It doesnt seem that there are many people that take two attempts (studying both times) to pass level one, and then go on to pass level 2 on the first try. Has anyone done this? care to share your strategy? I got by level one on the second try and am gearing up for level 2, and dont want to have to go through this level twice.
My guess is that it’s happened hundreds of times. Here might be some relevant stories: http://www.analystforum.com/phorums/read.php?13,571607,page=1
i failed lvl 1 once and passed lvl 2 first try …I dont think i studied enough for level 1 the first time …i started in sep for the dec exam …
I’m one of those… I think I really learned how to study after failing the first time… As for level two, I put in a ton of time and practice…
I fall into this category as well. I chalk up my June/06 level I fail to underestimating the exam, plus concentrating soley with the CFAI monster texts. Changed strategy to using only Schweser in Dec/06 which proved to be the advantage. Followed up on the level II in June/07 using Schweser primarly and using the CFAI texts only for clarification on some subjects plus did ALL of the assigned problems. After failing once, I never want to experience that feeling again…
I know a couple people who did that. There are several factors that could have cause someone to fail level 1. For instance someone may simply not be suited for the CFA program (not have the skill set) despite strong studying they could fail because they don’t have “it”. Many people who go into the CFA are level headed, but there are alot more people I know that failed L1 (personally) than passed and most of the time they simply didn’t study hard enough and/or didn’t have th skill set. More commonly I think people who are suited for the program fail because they A) didint’ study enough and/or B) underestimated the exam or psyched themselves out. If someone underestimated what was going to be asked they could focus on the wrong things or not study enough and fail, but once they “wise up” they could easily get through level 2 (considering they have the proper study habits and expectation in place). Personally I went 2/2 so far, but I was paranoid for L1 and thought it was going to be a harder test than it was and passed. L2 was certainly more difficult in terms of the content and the test but with the right expectations and habits in place it’s not bad.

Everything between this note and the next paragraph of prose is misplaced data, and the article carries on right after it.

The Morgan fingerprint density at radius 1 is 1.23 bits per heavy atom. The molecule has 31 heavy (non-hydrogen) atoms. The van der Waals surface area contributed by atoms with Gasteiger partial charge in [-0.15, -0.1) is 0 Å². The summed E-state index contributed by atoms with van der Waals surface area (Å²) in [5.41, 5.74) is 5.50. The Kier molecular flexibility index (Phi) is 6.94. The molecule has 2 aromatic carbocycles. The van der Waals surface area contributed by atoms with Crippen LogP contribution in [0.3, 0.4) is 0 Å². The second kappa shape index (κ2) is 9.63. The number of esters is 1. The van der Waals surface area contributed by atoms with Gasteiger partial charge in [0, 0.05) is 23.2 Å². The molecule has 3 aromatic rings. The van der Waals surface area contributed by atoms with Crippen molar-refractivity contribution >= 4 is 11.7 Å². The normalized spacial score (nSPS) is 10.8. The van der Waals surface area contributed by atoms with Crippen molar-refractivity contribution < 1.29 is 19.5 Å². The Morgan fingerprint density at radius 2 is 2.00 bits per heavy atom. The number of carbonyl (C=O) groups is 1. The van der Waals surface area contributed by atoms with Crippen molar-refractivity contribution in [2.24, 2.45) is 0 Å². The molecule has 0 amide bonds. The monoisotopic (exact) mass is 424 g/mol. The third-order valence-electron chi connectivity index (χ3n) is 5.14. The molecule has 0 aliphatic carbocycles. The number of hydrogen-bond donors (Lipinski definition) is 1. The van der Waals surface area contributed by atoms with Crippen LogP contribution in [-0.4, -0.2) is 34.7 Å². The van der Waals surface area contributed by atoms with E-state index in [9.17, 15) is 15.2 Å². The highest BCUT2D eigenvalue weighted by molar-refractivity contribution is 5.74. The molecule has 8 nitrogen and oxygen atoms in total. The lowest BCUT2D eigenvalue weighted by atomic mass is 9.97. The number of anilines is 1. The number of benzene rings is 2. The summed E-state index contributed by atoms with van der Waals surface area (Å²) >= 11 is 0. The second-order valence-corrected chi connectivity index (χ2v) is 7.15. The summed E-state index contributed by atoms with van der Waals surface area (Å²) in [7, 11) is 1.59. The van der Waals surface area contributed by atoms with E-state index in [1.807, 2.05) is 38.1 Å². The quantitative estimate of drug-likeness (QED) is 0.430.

A lot of people fail Level I e time because they underestimate the demands of the test. Once that lesson is learned, smart/diligent candidates can pass L1 on the next go and can also do L2.
that was my experience… I attribute my 1st time miss of Level I to inappropriate studying techinque… read all the material, but did not do anywhere near enough practice questions… naturally, that approach was subsequently revised…
Friend of mine failed level 1 three times and then passed the next two levels on the first try.
failed L1, passed L2 on the first attemp. It is all about putting in enough hours. I hardly studied for L1 the first time and i’ve used 2003 notes for 2006 test (Yes i know, stupid). I learned from my mistakes
The 3 levels are very different in character, so you may be very bad at Level 1, but good at Level 2 and 3. Level 1 = know a little about a lot. Test of speed on the exam. Level 2 = more emphasis on Financial Statement Analysis. Level 3 = more qualitative. IPS. etc.
compsci, did you use schweser or the curriculum, or both?
schweser only for L2 and L1
nice. good luck on 3, man.
Thanks, hopefuly i wont need it
Wilier said: Level 1 = know a little about a lot. Test of speed on the exam. Level 2 = more emphasis on Financial Statement Analysis. Level 3 = more qualitative. IPS. etc. I’m not far into L3 yet, but I see the test more as: Level 1: basic tools (time value of money, what is a financial statement, how is a stock and bond valued etc.) Level 2: Valuation - how do different complexities (international exposure, embedded options, derivatives) affect the value of assets Level 3: Portfolio Management - how do you bring assets together to meet a set of investment ojbectives. This breakdown is compatible with Wilier’s, but looks at it from a different angle.
Level 3: go through and understand ALL assigned problems in the readings…
I failed Level I and passed on 2nd try. Failed : Wasnt ready for the pace of the exam and only used Schweser Passed: Read the CFA notes and Schweser. Also concentrated on the big ticket items like Financial Statement Analysis. Aced the two biggest and was passed even though I was <50% on a couple. Passed Level II on first try. Passed: Only studied Schweser but really learnt Financial Statement analysis inside and out. Also sent my wife on a vacation for 1 month before the exam so no distractions and just study. We shall see about Level III. Passed: Hopefully